Wang Ximeng: Wang Ximeng, One Thousand Li of Rivers and Mountains, Song dynasty, 1113, ink and color on silk scroll, Palace Museum, Beijing, China. Detail.

Wang Ximeng, One Thousand Li of Rivers and Mountains, Song dynasty, 1113, ink and color on silk scroll, Palace Museum, Beijing, China. Detail.

Multiple Viewings

The painting is a masterpiece of the Northern Song dynasty and of the larger history of traditional Chinese painting. It interacts with the viewer in a way rarely found in Western paintings. Due to its expansive size but minute details, it requires multiple viewings at multiple distances. The first viewing is at a far distance to observe its sweeping grandeur. The second viewing is at a close distance to observe its exquisite features. The third viewing is at a mid-distance to observe its overall impact: a beautiful blend of majesty and minutiae.

Wang Ximeng: Wang Ximeng, One Thousand Li of Rivers and Mountains, Song dynasty, 1113, ink and color on silk scroll, Palace Museum, Beijing, China. Detail.

Wang Ximeng, One Thousand Li of Rivers and Mountains, Song dynasty, 1113, ink and color on silk scroll, Palace Museum, Beijing, China. Detail.

Lost Career

Wang Ximeng is underrepresented in the history of great Chinese artists simply because he has no other known works surviving today. His art career is a lost career. It is a figment upon the imagination of what could have been. Imagine if only the Mona Lisa existed to represent Leonardo da Vinci’s complete career. Would Vermeer be cherished if only his Girl with a Pearl Earring survived? Would museum-goers be so enthusiastic for Vincent van Gogh if there was only one Sunflower presented? It implies that history and humanity have lost countless great artworks due to wars, disasters, and neglect. How many were lost? Wang Ximeng and his One Thousand Li of Rivers and Mountains is just one example of a masterpiece beating the odds.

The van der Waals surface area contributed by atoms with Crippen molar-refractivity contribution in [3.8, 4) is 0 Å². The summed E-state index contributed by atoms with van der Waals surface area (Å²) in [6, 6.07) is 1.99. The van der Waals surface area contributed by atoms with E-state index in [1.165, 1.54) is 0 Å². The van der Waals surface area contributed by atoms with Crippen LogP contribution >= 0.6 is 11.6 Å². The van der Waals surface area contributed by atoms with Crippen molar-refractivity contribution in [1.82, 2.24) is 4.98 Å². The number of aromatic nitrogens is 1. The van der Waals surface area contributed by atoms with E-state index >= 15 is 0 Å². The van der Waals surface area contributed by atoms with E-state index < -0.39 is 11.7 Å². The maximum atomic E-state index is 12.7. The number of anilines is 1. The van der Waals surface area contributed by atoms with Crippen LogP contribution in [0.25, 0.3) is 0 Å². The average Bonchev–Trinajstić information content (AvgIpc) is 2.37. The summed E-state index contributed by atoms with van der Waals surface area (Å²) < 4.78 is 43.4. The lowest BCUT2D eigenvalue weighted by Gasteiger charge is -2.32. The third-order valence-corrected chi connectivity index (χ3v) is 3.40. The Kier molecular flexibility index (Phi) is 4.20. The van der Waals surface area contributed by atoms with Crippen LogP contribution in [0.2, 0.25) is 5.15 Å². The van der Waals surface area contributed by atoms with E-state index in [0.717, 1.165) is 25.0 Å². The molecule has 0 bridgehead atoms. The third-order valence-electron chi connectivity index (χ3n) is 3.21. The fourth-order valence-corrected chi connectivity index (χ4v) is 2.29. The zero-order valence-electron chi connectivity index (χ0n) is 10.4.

Bibliography

1.

Gardner, Helen, Fred S. Kleiner, and Christin J. Mamiya. Gardner’s Art Through the Ages. 12th ed. Belmont, CA, USA: Thomson Wadsworth, 2005.

2.

Kavanagh, Kevin. “Robert Armstrong: Three Distances, 3 – 26 September 2020.” Exhibition. Kevin Kavanagh Gallery, Dublin, Ireland. Retrieved 2 July 2023.

3.

One Thousand Li of Rivers and Mountains.” Collection. China Online Museum. Retrieved 1 July 2023.

4.

Panorama of Rivers and Mountains.” Collection. Palace Museum, Beijing, China. Retrieved 1 July 2023.

5.

Pletcher, Kenneth. “Huizong.” Encyclopædia Britannica, 1 January 2023.

6.

Sullivan, Michael. Arts of China. 5th ed. Berkeley, CA: University of California Press, 2008.

7.

Zhang, Peter. “Thousand Li of Rivers and Mountains.” Edited by Jie Chen. Shanghai Daily. 25 October 2017, section Art & Culture.